What is the meaning of “divination?” Divination comes from the Latin term “divinare” which means “to foresee, to be inspired by a god”. The term, which is related to divinus, “divine” is the attempt to gain insight into a question or situation by way of an occult, standardized process or ritual.
There are many passages in the Bible that allude to dowsing, relating in considerable detail how both Moses and his son, Aaron, used a dowsing device referred to as “the Rod” to locate and bring forth water.
Using a Y-shaped rod:
The most common divining rod is a Y-shaped branch cut from a tree or bush. Old-time dowsers and water witches, in the United States, preferred branches from the witch-hazel, willow, or peach tree, and often favored branches cut from green, wet wood as it was believed that the rod would be drawn to a water source.
The dowser holds the Y-shaped dowsing rod with one short end of the Y in each hand and the long end of the Y pointing forward.
Exercising a slight outward pull on the forks of the Y to keep the end under tension, the dowser steadily walks over the area in a regular grid pattern, carefully covering the entire area to be searched. When the dowser passes over or near the searched-for material, the dowsing rod points down, showing the spot.
Some dowsers claim that they can determine not only the place where the item will be found, but also its depth, as indicated by the strength of the downward pull on the tip of the Y-rod, or the speed at which it “dipped” when they approached the area.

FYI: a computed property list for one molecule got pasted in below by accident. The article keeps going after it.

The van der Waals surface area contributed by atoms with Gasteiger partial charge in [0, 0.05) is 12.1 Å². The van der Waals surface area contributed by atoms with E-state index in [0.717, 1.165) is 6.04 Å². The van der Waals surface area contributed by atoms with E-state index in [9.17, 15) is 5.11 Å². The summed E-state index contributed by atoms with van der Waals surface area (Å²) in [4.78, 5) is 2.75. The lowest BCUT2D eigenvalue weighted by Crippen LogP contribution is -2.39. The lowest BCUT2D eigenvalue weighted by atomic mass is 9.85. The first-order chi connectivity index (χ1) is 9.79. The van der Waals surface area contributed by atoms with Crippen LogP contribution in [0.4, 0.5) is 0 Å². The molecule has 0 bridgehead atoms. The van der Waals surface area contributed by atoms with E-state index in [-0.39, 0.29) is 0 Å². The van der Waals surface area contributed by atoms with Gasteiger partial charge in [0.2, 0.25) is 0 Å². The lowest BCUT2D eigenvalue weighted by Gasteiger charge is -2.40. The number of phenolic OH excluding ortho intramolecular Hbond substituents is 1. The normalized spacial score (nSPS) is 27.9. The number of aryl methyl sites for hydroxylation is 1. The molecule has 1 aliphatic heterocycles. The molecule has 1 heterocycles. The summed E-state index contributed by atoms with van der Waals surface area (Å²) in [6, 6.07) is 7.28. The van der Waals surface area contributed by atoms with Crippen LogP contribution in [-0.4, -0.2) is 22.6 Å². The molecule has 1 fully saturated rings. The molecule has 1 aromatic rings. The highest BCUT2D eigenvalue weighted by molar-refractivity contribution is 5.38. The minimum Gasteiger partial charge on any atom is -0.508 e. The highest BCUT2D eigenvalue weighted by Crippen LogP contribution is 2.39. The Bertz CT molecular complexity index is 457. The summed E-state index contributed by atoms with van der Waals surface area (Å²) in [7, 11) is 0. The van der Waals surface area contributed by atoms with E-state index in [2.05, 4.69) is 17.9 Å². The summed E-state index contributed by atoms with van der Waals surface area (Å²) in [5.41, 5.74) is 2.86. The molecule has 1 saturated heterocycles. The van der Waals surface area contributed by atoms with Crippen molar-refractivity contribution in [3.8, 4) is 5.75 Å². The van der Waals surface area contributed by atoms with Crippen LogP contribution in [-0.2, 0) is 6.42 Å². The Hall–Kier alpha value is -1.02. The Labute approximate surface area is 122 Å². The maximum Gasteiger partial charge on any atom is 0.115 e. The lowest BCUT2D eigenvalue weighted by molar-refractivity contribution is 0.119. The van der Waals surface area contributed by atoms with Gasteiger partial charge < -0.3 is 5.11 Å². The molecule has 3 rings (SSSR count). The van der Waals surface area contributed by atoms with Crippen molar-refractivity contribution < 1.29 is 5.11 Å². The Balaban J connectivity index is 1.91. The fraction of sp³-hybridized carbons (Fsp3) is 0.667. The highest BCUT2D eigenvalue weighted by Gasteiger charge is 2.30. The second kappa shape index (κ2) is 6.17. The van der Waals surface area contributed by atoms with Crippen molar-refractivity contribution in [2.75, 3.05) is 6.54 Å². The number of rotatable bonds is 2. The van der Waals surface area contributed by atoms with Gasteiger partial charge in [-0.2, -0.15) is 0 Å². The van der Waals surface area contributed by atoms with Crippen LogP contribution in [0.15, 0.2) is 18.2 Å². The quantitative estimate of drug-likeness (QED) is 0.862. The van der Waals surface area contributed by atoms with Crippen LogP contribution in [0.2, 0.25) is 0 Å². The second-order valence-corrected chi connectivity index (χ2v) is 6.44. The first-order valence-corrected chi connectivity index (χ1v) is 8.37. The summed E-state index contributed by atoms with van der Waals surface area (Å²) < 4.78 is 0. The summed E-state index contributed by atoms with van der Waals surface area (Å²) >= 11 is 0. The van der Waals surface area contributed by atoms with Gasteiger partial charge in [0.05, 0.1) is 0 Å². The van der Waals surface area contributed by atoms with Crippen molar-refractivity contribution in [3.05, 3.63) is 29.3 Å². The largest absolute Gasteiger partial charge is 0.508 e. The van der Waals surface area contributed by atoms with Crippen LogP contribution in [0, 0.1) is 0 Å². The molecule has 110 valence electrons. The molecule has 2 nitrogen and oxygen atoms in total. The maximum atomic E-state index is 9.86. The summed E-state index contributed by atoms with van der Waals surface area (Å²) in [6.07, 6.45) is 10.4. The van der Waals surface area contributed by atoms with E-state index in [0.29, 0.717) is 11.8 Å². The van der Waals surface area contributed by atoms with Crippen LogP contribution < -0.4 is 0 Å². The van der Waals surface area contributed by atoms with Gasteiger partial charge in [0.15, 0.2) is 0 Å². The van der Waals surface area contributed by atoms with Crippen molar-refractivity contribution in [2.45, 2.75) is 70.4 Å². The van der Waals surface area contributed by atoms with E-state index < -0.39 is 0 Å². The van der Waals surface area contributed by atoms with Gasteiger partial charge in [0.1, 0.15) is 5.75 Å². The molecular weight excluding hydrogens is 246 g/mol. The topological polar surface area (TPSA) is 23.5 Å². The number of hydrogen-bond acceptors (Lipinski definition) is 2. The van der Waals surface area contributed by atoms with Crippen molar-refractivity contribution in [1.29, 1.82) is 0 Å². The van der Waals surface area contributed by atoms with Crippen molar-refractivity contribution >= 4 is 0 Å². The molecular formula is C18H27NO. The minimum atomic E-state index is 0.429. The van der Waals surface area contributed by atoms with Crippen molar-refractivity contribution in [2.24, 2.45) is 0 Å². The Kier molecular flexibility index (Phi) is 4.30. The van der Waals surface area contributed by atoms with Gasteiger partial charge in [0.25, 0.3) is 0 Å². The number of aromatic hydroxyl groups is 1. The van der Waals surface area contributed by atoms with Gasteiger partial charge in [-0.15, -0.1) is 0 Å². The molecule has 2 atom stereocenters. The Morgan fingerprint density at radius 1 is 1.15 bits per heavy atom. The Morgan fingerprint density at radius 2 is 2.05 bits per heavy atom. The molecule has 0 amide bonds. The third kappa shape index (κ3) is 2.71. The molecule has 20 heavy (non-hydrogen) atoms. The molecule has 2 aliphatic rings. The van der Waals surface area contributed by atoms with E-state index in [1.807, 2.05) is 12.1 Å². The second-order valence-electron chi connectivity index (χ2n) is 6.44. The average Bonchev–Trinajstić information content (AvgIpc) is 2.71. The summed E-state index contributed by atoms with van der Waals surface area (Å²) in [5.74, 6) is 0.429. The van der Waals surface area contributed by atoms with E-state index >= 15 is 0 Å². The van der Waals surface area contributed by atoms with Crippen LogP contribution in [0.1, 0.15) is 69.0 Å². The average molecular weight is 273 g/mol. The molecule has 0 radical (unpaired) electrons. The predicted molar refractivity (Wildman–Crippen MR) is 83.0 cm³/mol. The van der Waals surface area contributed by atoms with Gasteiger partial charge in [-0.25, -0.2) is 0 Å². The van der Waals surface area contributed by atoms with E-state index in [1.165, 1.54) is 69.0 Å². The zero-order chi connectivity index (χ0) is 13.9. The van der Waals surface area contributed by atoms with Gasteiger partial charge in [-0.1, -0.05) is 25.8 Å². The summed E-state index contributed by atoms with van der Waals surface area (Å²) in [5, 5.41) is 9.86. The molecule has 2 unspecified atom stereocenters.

Using two L-shaped rods:
Some dowsers prefer to use a simple pair of L-shaped dowsing rods. These may be made of metal, and generally have loosely fitted metal, wood, or cardboard tube handles which allow the long arms of the rods to spin loosely when the handles are tightly gripped. Experienced dowsers often prefer their L-rods to be made of either brass or copper. But, when you’re in a pinch, L-rods can be made from the wire of a coat-hanger sheathed in tube-handles made from discarded and cut-down paper-towel tubes.
The dowser holds one rod in each hand, with the short part of the L held in the hand and the long part of the L pointing forward. Walking the territory in a regular grid, the dowser observes the rods. If they turn to the right, the dowser walks to the right. If they turn to the left, the dowser walks to the left. When the dowser passes over or near the searched-for material, the two dowsing rods will either cross or uncross. If the rods stop pointing straight ahead and form an “X,” the dowser marks the spot. The field may be walked several times, confirming the marked spot, until the dowser is satisfied that the L-rods have accurately found whatever the dowser is searching for.
Divining rods have been used to answer questions. A rod or wand is held up in the air, and the diviner or “rodman” will ask a question. It is believed that if the rod moves, the answer is “yes”. If the rod doesn’t move, the answer is considered a “no.” Many who have tried this method of divination report that it’s much easier, dependable, and accurate to use a pendulum for “yes” and “no” questions.
The divining rod has been around for centuries, and it’s a fascinating, non-technical tool. Like all tools, if it calls to you, then it’s yours! Enjoy your journey together.